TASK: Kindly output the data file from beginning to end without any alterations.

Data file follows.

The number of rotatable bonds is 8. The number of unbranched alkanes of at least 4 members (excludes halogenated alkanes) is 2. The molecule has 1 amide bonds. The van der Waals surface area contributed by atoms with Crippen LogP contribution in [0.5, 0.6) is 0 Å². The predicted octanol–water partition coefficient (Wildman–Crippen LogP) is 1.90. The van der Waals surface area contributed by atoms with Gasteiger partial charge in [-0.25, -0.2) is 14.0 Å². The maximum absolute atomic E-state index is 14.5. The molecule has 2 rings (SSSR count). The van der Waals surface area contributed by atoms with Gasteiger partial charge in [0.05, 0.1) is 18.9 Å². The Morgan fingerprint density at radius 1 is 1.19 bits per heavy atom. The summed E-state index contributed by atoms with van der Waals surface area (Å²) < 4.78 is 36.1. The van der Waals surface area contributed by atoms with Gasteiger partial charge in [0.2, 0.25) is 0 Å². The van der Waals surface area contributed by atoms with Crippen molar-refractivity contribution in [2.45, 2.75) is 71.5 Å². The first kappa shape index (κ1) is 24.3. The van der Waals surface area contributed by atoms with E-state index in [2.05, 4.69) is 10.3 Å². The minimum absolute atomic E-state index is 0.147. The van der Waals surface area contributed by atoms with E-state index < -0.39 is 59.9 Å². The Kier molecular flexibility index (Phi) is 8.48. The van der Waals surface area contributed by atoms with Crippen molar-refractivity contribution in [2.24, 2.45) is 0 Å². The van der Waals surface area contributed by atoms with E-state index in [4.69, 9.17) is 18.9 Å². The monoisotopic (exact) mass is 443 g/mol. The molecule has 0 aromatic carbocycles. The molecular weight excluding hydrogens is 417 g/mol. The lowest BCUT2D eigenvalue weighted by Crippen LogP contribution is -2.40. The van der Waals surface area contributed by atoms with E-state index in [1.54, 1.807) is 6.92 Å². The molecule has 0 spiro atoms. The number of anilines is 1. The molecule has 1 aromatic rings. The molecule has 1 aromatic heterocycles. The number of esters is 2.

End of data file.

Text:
The number of rotatable bonds is 8. The number of unbranched alkanes of at least 4 members (excludes halogenated alkanes) is 2. The molecule has 1 amide bonds. The van der Waals surface area contributed by atoms with Crippen LogP contribution in [0.5, 0.6) is 0 Å². The predicted octanol–water partition coefficient (Wildman–Crippen LogP) is 1.90. The van der Waals surface area contributed by atoms with Gasteiger partial charge in [-0.25, -0.2) is 14.0 Å². The maximum absolute atomic E-state index is 14.5. The molecule has 2 rings (SSSR count). The van der Waals surface area contributed by atoms with Gasteiger partial charge in [0.05, 0.1) is 18.9 Å². The Morgan fingerprint density at radius 1 is 1.19 bits per heavy atom. The summed E-state index contributed by atoms with van der Waals surface area (Å²) < 4.78 is 36.1. The van der Waals surface area contributed by atoms with Gasteiger partial charge in [0.2, 0.25) is 0 Å². The van der Waals surface area contributed by atoms with Crippen molar-refractivity contribution in [2.45, 2.75) is 71.5 Å². The first kappa shape index (κ1) is 24.3. The van der Waals surface area contributed by atoms with E-state index in [2.05, 4.69) is 10.3 Å². The minimum absolute atomic E-state index is 0.147. The van der Waals surface area contributed by atoms with E-state index < -0.39 is 59.9 Å². The Kier molecular flexibility index (Phi) is 8.48. The van der Waals surface area contributed by atoms with Crippen molar-refractivity contribution in [2.24, 2.45) is 0 Å². The van der Waals surface area contributed by atoms with E-state index in [4.69, 9.17) is 18.9 Å². The monoisotopic (exact) mass is 443 g/mol. The molecule has 0 aromatic carbocycles. The molecular weight excluding hydrogens is 417 g/mol. The lowest BCUT2D eigenvalue weighted by Crippen LogP contribution is -2.40. The van der Waals surface area contributed by atoms with E-state index in [1.54, 1.807) is 6.92 Å². The molecule has 0 spiro atoms. The number of anilines is 1. The molecule has 1 aromatic rings. The molecule has 1 aromatic heterocycles. The number of esters is 2.